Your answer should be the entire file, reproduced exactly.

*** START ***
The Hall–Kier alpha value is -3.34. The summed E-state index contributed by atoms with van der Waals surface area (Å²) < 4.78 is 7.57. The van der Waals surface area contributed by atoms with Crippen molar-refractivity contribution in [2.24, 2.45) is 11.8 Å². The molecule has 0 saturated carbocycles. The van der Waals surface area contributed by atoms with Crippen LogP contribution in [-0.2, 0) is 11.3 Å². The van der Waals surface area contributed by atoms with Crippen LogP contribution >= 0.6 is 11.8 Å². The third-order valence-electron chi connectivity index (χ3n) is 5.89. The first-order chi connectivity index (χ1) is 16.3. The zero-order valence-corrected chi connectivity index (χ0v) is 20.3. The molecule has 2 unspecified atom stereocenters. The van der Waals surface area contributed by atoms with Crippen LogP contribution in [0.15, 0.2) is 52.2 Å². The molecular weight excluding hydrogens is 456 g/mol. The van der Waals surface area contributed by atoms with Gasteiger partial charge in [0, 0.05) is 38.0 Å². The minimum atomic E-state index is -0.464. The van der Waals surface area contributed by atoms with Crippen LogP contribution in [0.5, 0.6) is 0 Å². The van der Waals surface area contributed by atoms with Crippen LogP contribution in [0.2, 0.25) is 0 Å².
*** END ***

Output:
The Hall–Kier alpha value is -3.34. The summed E-state index contributed by atoms with van der Waals surface area (Å²) < 4.78 is 7.57. The van der Waals surface area contributed by atoms with Crippen molar-refractivity contribution in [2.24, 2.45) is 11.8 Å². The molecule has 0 saturated carbocycles. The van der Waals surface area contributed by atoms with Crippen LogP contribution in [-0.2, 0) is 11.3 Å². The van der Waals surface area contributed by atoms with Crippen LogP contribution >= 0.6 is 11.8 Å². The third-order valence-electron chi connectivity index (χ3n) is 5.89. The first-order chi connectivity index (χ1) is 16.3. The zero-order valence-corrected chi connectivity index (χ0v) is 20.3. The molecule has 2 unspecified atom stereocenters. The van der Waals surface area contributed by atoms with Crippen LogP contribution in [0.15, 0.2) is 52.2 Å². The molecular weight excluding hydrogens is 456 g/mol. The van der Waals surface area contributed by atoms with Gasteiger partial charge in [0, 0.05) is 38.0 Å². The minimum atomic E-state index is -0.464. The van der Waals surface area contributed by atoms with Crippen LogP contribution in [0.5, 0.6) is 0 Å². The van der Waals surface area contributed by atoms with Crippen LogP contribution in [0.2, 0.25) is 0 Å².